Growing up in a Christian environment I would hear teachers mention atonement many times in there presentations. However, very seldom did they give a comprehensive explanation on just what it meant. Usually it was coupled with Jesus atoning for everybody’s sin, only how he atoned was confusing. Over time I learned what they were referring to. The atonement was Jesus dying and shedding his blood on the cross for everyone’s sin. No longer did anyone need to go to the Temple with a sacrifice to be offered up, because with Jesus death and shedding his blood, atonement has been done once and for all of time.
This explanation is assuming that atonement requires blood to be shed, that one person can atone for another’s sin, and can be accomplished with a human sacrifice. These factors do not align with the Hebrew Bible and Judaism.
What Does the Hebrew Bible Say?
The Hebrew word Kippur (כפר) is translated as atonement. If you look up atonement in the dictionary, you may find the following definition.
• reparation (to make amends) for wrong doing.
The Hebrew word Kippur has a similar meaning but yet a little different. Kippur means to cover, overlay, to patch. An example may be “to kippur the gouge in the plaster on the wall”. This would mean to patch the gouge on the wall. How does this apply to sin? When we sin, we have created a gouge, to get rid of this gouge, (or to kippur it), we need to apply a patch. This patch is atonement. Once the patch is applied, the gouge no longer exists.
Kippur appears in the Hebrew Bible six times prior to Mt. Siani.
Genesis 6:14 (cover it), 32:(C)20 (H)19 (appease), 40:10 (budded), 44:18 (Pharaoh)
Exodus 16:14 (frost), 21:30 (Christian Bible: some of money, Hebrew Bible: atonement)
I feel that from the above Scriptures we can see examples of covering, overlay, and patching. This foundational setting establishes the meaning for kippur in the remaining verses in the Torah. Atonement or kippur may be defined as a means of patching, covering or perhaps repairing a sin we have committed. At this point, we may be asking the question, “how is this done?”. The answer can be found in the Holy Scriptures, the Torah.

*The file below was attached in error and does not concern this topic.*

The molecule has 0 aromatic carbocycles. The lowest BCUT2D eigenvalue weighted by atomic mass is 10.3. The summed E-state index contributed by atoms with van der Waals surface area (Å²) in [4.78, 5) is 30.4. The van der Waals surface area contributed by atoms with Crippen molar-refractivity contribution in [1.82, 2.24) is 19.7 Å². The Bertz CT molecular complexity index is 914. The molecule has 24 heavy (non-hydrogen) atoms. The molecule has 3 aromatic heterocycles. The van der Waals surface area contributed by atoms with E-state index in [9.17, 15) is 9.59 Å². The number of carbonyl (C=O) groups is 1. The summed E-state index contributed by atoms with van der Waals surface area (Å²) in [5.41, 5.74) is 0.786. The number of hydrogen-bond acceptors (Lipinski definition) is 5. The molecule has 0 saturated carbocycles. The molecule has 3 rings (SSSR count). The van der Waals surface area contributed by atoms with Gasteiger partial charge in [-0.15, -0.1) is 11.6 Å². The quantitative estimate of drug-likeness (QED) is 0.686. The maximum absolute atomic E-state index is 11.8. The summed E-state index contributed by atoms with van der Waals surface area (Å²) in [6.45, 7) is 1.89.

The first few chapters of Leviticus gives us a lot of information on the sacrificial process. Looking at chapters four and five of Leviticus describes the procedure for “unintentional sin”. A sacrifice is not required for “intentional sin”. If a an intentional sin is committed, the person is required to recognize their sin and repent turning from it. However unintentional sin requires an offering. The offering depends on what you can afford. If you can afford a lamb or goat, if not then turtledoves will work, if you can’t afford the Turtledove’s then a grain offering will suffice. If you are bringing a lamb, goat or turtledoves, the blood will need to be drained, because life dwells in the blood, this is were the soul dwells. ( Lev. 17:11) As you can see blood is not a requirement, only it needs to be drained, it cannot be consumed with the meat when it is eaten. The blood is applied to the alter, before the meat is placed on it. If a person has decided to prepare a meat meal for dinner, part of the preparation would be to drain all of the blood and bury it in the ground, for the same reasons as used for sacrifices.
In the fall on the 10th. of Tishri our Heavenly Father, provided us with a Day of Atonement or Yom Kippur. This is the day when all of our unintentional sins are patched, or covered (atoned).
Today we don’t have the Temple to provide us with the means to utilize the sacrificial system. Prayer today has taken the place of the sacrificial system, as described by Hosea 14:3. Also read Hosea 3:4&5.
According to Jeremiah 31:29 & 30, each person is accountable for their own sins, one cannot pay for another’s sin. When we miss the mark (or sin), and if it is unintentional all we need to do is pray asking for forgiveness. The prayer provides the atonement in place of the sacrifice. If it was an intentional sin then repentance is needed, because the person new it was wrong, so they need to repent and turn from the wrong behavior.
Contrasting the two explanations may go like this:
Jesus becomes a once and for all substitute sacrifice for atonement.
The G-d of Israel does not ask for human sacrifice.
His death was at Passover, not at Yom Kippur, the day of atonement.
The Passover sacrifice has nothing to do with forgiveness or atonement.
Nothing with his death is related to how or where the ritual slaughter would be done.
A human is not kosher.
Everybody is accountable for their own sin.
Nobody can substitute for another’s sin.
There is no Scripture referring to a one time atonement sacrifice for all of time.
Jesus’s death was accomplished by the Romans, not by the Levitical Priest.
After he died he was not placed on the alter and roasted.
This list is not all inclusive, but it gives us a general idea of how Jesus’s death by the Roman’s was just that, and nothing else relating to atonement.
I see atonement as, when we miss the mark, something is damaged that needs to be repaired, so atonement is the repairing, that restores and brings us back to where we were, before the mark was missed and damage was done. The act was unintentional, it was not our heart to miss the mark, but it happened, and now its restored.
by Jim Behnke